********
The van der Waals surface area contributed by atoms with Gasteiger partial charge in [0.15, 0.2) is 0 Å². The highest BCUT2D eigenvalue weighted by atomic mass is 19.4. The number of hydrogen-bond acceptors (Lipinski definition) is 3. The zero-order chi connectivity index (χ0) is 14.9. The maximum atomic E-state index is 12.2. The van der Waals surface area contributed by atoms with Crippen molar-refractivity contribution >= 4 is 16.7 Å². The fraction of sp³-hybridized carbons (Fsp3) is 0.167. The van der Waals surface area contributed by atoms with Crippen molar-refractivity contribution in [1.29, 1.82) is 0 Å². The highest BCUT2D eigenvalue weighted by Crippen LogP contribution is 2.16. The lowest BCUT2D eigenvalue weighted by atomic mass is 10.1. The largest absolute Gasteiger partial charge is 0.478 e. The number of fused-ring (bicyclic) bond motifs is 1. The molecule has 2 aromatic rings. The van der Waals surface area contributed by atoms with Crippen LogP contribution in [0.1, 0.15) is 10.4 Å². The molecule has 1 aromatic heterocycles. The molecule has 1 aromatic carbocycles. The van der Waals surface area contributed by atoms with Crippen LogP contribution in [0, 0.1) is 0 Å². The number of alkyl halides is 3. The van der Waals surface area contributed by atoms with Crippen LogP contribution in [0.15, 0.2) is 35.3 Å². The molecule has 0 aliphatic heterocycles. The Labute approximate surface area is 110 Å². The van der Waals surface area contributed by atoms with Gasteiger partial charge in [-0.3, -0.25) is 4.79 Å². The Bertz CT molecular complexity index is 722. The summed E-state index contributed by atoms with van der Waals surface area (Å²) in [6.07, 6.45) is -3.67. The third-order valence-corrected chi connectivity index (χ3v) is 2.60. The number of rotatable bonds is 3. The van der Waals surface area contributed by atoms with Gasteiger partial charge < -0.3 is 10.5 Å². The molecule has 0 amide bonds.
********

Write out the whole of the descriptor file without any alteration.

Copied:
The van der Waals surface area contributed by atoms with Gasteiger partial charge in [0.15, 0.2) is 0 Å². The highest BCUT2D eigenvalue weighted by atomic mass is 19.4. The number of hydrogen-bond acceptors (Lipinski definition) is 3. The zero-order chi connectivity index (χ0) is 14.9. The maximum atomic E-state index is 12.2. The van der Waals surface area contributed by atoms with Crippen molar-refractivity contribution >= 4 is 16.7 Å². The fraction of sp³-hybridized carbons (Fsp3) is 0.167. The van der Waals surface area contributed by atoms with Crippen molar-refractivity contribution in [1.29, 1.82) is 0 Å². The highest BCUT2D eigenvalue weighted by Crippen LogP contribution is 2.16. The lowest BCUT2D eigenvalue weighted by atomic mass is 10.1. The largest absolute Gasteiger partial charge is 0.478 e. The number of fused-ring (bicyclic) bond motifs is 1. The molecule has 2 aromatic rings. The van der Waals surface area contributed by atoms with Crippen LogP contribution in [0.1, 0.15) is 10.4 Å². The molecule has 1 aromatic heterocycles. The molecule has 1 aromatic carbocycles. The van der Waals surface area contributed by atoms with Crippen LogP contribution in [0, 0.1) is 0 Å². The number of alkyl halides is 3. The van der Waals surface area contributed by atoms with Crippen LogP contribution in [0.15, 0.2) is 35.3 Å². The molecule has 0 aliphatic heterocycles. The Labute approximate surface area is 110 Å². The van der Waals surface area contributed by atoms with Gasteiger partial charge in [-0.3, -0.25) is 4.79 Å². The Bertz CT molecular complexity index is 722. The summed E-state index contributed by atoms with van der Waals surface area (Å²) in [6.07, 6.45) is -3.67. The third-order valence-corrected chi connectivity index (χ3v) is 2.60. The number of rotatable bonds is 3. The van der Waals surface area contributed by atoms with Gasteiger partial charge < -0.3 is 10.5 Å². The molecule has 0 amide bonds.